- 2 -

Life started getting difficult after 21 September 1944, the date of the first air raid on Manila by US carrier aircraft. US troops landed on the island of Leyte on 20 October, 1944 and began the liberation of the Philippines. The first landing on Luzon was in early January, 1945, at the Gulf of Lingayen, North of Manila. American troops moved towards Manila in a cautious way, as most Japanese troops had abandoned Manila for the mountains of northern Luzon, and were in positions flanking the approaching Americans.  

For my family, the Battle for Manila began at 11 am on the morning of 20 January, 1945, two weeks before the liberation of Santo Tomas Internment Camp. We were sitting on the porch, and heard pounding on the garden gate. It flew open and a skirmish line of Japanese troops approached the house with fixed bayonets. Yells coming from the kitchen were followed by the servants bursting in, prodded by more troops with fixed bayonets. Fortunately my younger brother and sister were playing at a neighborís house and so were not arrested. We were herded into a corner of the porch, and the soldiers began a 3-hour meticulous search of the premises. All suspect items, including radios and toy pistols were collected.  

The men had their hands tied behind their backs, and we were marched 6 blocks to a former Masonic temple, the headquarters of the Japanese Marines. We were left in a corner of the yard. About 5 pm that evening, a list of names was read out, and these people were released. My brother Ian and I were included together with our servants. We never again saw my mother, grandmother, uncle Alfred, aunt Helen and the two family friends who were at home that day.  

We returned home, and for about one week were allowed each day to send hot food to the family. Some days later, in the evening, there was a pounding on the garden gate, and a group of bandits entered and took over the house, searching for valuables. They stayed until early dawn the next morning, when a bus arrived and the men departed with the items they had selected. A Spanish friend of my motherís, married to a German, complained to Japanese Army headquarters, and so we found ourselves for some days having two Japanese army sentries patrolling our home each evening, while the Japanese marines were holding our family!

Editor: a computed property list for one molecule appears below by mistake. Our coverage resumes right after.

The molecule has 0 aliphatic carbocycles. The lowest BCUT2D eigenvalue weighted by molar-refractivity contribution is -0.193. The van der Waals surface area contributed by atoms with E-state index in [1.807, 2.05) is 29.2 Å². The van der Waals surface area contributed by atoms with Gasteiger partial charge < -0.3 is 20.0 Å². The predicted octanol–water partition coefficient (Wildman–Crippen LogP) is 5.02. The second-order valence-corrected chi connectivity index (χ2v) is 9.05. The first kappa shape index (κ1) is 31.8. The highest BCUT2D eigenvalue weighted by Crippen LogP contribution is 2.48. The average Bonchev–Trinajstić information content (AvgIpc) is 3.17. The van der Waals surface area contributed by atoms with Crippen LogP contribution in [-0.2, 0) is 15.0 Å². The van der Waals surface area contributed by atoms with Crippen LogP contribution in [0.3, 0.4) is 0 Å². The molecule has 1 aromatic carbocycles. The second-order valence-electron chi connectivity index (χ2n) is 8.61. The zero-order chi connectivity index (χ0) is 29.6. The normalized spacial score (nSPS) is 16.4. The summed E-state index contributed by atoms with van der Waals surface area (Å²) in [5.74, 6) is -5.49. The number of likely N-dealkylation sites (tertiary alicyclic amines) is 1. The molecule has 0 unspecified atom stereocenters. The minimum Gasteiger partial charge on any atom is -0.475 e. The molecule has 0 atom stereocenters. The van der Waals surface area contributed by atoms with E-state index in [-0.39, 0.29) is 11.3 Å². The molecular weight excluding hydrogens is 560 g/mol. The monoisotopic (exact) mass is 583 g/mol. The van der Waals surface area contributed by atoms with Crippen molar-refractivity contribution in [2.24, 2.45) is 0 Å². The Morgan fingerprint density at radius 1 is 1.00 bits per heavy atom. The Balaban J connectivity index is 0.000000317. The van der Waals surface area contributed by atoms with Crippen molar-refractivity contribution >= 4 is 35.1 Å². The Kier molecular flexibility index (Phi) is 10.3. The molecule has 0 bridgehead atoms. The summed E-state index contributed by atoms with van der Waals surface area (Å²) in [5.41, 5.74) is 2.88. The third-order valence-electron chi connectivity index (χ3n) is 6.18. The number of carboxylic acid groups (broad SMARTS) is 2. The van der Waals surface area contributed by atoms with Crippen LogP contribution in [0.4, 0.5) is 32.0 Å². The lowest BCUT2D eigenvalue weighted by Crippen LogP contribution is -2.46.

By this time, the American army had entered north Manila, and things became even more difficult. It was impossible to go out to shop for food. Artillery shells landed unexpectedly throughout the day, large fires started, and many who had lost their homes took shelter with us. Our home was protected by a large garden, but the garage, a separate building on the property line, was destroyed by fire. In early February, in what is now called the St. Paulís Convent massacre, hand grenades were thrown into rooms packed with people who had been arrested. They blew out the walls, killing and wounding many. Those escaping came running to our home. I remember well the wave of people coming over the six-foot garden wall. By this time some 150 people were sheltering under our home, as it was too dangerous to stay in the house because of the artillery shelling. As with most homes in our district, the house was built 5 feet off the ground because of the frequent floods during the rainy season. The deceased were wrapped in sheets and placed in the drawing room. The utilities ceased. There was no electricity nor gas, no refrigeration, and water was drawn from a well in our front yard.

  On the 16th of February we discovered that American troops were only 100 yards from the house, and together with several other men, we went to ask whether we should remain. One soldier told us they would be pulling back that evening and recommended that we cross the line. Most of the people sheltering at home decide to do so. We were shepherded across no manís land by two GIís, while snipers fired at us. At one point we had to wait for a tank destroyer to block an intersection guarded by a Japanese machinegun nest.